College Life Blog

Search all blog posts

Women in Science 2019: Dr Jena Meinecke

Written by Eleanor Sanger, posted on Friday, February 8, 2019

February 11th is the International Day of Women and Girls in Science, declared by the UN with the aim of promoting full and equal access to and participation in science for women and girls, and further achieving gender equality and the empowerment of women and girls.

To mark the day, we’re taking the opportunity to celebrate some of our own brilliant women in science, by finding out more about the amazing things they do and how they got to where they are today.

Dr Jena Meinecke is a Junior Research Fellow in Physics at Christ Church. Her research interests centre on laboratory astrophysics and plasma physics. She is currently a laboratory astrophysicist studying the origins of magnetic fields. Using high-energy lasers such as the National Ignition Facility (NIF) laser, she recreates astrophysical objects in the laboratory such as supernovas.

During her time in Oxford, she has been involved in a number of schemes working with Oxford's female physicists. She is the founder and former President of the Oxford Women in Physics Society (2013-2015), and the founder of the Oxford Women in Physics mentoring Programme (2014). She was involved in the Conference for Undergraduate Women in Physics (CUWiP) (2014), and is also the co-founder of the ScienceGrrl Oxford Chapter (2014).

Jena MeineckeSummarise your research area

Using the largest laser on Earth, I recreate scaled astrophysical conditions in the laboratory to understand the origins of magnetic fields in our universe. In the past, I’ve created a scaled version of the supernova remnant Cassiopeia A in the laboratory that is small enough to fit in the palm of your hand. By creating miniature versions of powerful astrophysical events here on Earth, I can generate small seed magnetic fields and amplify them with turbulence to explain the strong fields we observe in our universe today.

What were your favourite subjects at school, and why?

Maths. Definitely. It's the unifying language of the universe. Physics is then just using that language to describe the world around us. 

When and why did you decide to study science at university? 

On accident when I was 20 years old. I was going to be an artist but needed to complete some basic courses first. I started with some higher-level mathematics and found them really stimulating. One term, the maths course I wanted was full, so I randomly took a physics course. That was a game changer. Physics allowed me to see the world in a new way using the language of mathematics by applying it to my everyday life.

What aspect of your work do you most enjoy? 

The analysis step. Most researchers (1) develop an idea, (2) apply for lab time, (3) do the experiment, (4) analyse the data, and (5) write up the results. I really enjoy step 4 because I feel a bit like a detective.The rules of physics are absolute—it’s up to us to understand how they work. We often do experiments, hoping for a specific result, but get something cryptic instead.I like working through the pieces of evidence to figure out the universe’s secret.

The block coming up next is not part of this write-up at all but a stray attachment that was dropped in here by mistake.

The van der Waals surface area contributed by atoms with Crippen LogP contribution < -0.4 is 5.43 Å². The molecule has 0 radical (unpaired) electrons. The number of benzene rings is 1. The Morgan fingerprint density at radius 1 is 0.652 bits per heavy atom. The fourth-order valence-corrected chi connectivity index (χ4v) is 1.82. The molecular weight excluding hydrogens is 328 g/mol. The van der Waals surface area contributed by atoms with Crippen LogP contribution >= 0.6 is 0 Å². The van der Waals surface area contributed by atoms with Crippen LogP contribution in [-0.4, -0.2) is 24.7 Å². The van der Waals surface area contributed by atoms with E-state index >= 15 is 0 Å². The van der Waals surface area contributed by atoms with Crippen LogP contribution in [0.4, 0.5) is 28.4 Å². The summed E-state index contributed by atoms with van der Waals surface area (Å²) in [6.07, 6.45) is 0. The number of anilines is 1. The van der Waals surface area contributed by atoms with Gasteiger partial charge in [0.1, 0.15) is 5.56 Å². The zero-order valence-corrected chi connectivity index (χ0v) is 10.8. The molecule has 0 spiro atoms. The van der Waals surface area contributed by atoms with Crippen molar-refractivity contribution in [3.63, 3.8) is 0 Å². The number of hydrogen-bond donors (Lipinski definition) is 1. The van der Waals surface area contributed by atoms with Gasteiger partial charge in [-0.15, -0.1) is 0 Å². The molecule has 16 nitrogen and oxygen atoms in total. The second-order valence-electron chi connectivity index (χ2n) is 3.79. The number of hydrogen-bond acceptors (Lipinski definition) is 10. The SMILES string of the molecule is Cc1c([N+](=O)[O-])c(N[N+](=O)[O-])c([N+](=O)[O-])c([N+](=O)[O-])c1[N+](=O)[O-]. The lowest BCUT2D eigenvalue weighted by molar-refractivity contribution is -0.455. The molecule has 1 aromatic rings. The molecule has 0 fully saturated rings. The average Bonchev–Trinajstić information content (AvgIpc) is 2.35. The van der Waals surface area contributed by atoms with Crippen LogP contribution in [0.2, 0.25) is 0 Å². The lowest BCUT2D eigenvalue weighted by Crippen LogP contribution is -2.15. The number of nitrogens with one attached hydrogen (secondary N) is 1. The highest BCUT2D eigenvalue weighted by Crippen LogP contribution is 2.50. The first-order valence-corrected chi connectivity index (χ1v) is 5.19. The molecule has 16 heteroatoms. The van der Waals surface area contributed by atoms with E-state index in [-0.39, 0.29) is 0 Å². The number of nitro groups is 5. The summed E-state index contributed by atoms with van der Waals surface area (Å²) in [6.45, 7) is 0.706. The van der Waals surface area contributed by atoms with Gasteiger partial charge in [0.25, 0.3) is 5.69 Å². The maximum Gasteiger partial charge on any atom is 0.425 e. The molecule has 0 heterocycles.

What's the most fascinating thing you've learnt as part of your study of science?

Sonolumniescence. Using sound waves to pop bubbles, releasing light. Unbelievable! 

What's the best piece of advice you've ever been given? 

Word hard. Sounds trite but it’s true.In physics, I think people assume you need to be a genius. In reality, working hard gets you much (much!) further than you’d imagine. I’m probably close to average intelligence but I work relentlessly towards my goals. To put it into perspective, I started at a community college in the USA and set the goal to get a PhD in physics. Now, here I am; a junior research fellow of physics at Oxford. If I can do it, you can!

What are you most proud of? 

Starting the Oxford Women in Physics Society. It was extremely difficult to set up in the beginning, but now functions really well with wonderful women who care about the society’s ethos. I hope it will always be around to provide a safe place for minorities in physics to seek solace in a community of supporting women.

Who is your most inspirational female scientist? 

I draw inspiration from my peers because I know them really well. I also admire them in different ways, so I have a few. One of my best friends Ines (who is now a computer scientist at McKinsey), my college friend Maia (who is now a doctor), and one of my best friends Jessie (who is a physicist at LLE).

Dr Jena Meinecke in the labWhat do you hope to achieve in the future? 

I’d like to develop a more creative outlet for myself within science. I have this whole other side that no one ever sees and research tasks have highly dictated my time and life. I’d like to find the best intersection of science and creativity that can be incorporated into my daily routine and career.

If you could give one piece of advice to girls considering studying science, what would it be? 

Put yourself out there. By which I mean, ask for help! Ask your mentors for advice and seek out conversations with guest speakers as much as possible. As a student, I was ALWAYS in my teacher’s office with a list of material questions. If we ever had a guest scientist, I’d grab them afterwards to talk. When I needed help deciding on graduate school, I talked to my mentor and then emailed tons of people (I didn’t know) who worked for my prospective graduate advisors. To put another way, if you want to win the lottery, start by buying a ticket.